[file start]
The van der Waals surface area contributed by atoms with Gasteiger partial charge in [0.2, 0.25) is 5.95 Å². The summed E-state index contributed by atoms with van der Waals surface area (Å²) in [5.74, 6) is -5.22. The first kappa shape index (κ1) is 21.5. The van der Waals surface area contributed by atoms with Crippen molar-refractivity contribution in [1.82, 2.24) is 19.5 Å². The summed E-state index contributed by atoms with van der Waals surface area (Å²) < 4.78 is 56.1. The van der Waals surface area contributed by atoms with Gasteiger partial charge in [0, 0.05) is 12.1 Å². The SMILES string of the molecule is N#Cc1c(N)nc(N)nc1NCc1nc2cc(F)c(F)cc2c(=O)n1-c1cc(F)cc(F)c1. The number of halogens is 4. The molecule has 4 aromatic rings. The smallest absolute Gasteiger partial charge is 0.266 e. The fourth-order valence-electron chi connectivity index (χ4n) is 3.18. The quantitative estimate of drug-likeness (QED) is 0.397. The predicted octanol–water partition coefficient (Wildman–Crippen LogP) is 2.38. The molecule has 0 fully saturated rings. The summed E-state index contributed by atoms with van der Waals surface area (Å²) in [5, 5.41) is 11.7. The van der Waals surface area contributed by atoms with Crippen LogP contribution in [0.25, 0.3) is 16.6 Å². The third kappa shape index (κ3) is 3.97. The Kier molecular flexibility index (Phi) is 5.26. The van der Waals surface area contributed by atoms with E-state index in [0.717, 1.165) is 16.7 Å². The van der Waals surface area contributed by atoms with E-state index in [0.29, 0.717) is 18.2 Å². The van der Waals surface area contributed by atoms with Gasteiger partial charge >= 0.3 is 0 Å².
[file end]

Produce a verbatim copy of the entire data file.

The van der Waals surface area contributed by atoms with Gasteiger partial charge in [0.2, 0.25) is 5.95 Å². The summed E-state index contributed by atoms with van der Waals surface area (Å²) in [5.74, 6) is -5.22. The first kappa shape index (κ1) is 21.5. The van der Waals surface area contributed by atoms with Crippen molar-refractivity contribution in [1.82, 2.24) is 19.5 Å². The summed E-state index contributed by atoms with van der Waals surface area (Å²) < 4.78 is 56.1. The van der Waals surface area contributed by atoms with Gasteiger partial charge in [0, 0.05) is 12.1 Å². The SMILES string of the molecule is N#Cc1c(N)nc(N)nc1NCc1nc2cc(F)c(F)cc2c(=O)n1-c1cc(F)cc(F)c1. The number of halogens is 4. The molecule has 4 aromatic rings. The smallest absolute Gasteiger partial charge is 0.266 e. The fourth-order valence-electron chi connectivity index (χ4n) is 3.18. The quantitative estimate of drug-likeness (QED) is 0.397. The predicted octanol–water partition coefficient (Wildman–Crippen LogP) is 2.38. The molecule has 0 fully saturated rings. The summed E-state index contributed by atoms with van der Waals surface area (Å²) in [5, 5.41) is 11.7. The van der Waals surface area contributed by atoms with Crippen LogP contribution in [0.25, 0.3) is 16.6 Å². The third kappa shape index (κ3) is 3.97. The Kier molecular flexibility index (Phi) is 5.26. The van der Waals surface area contributed by atoms with E-state index in [0.717, 1.165) is 16.7 Å². The van der Waals surface area contributed by atoms with E-state index in [0.29, 0.717) is 18.2 Å². The van der Waals surface area contributed by atoms with Gasteiger partial charge >= 0.3 is 0 Å².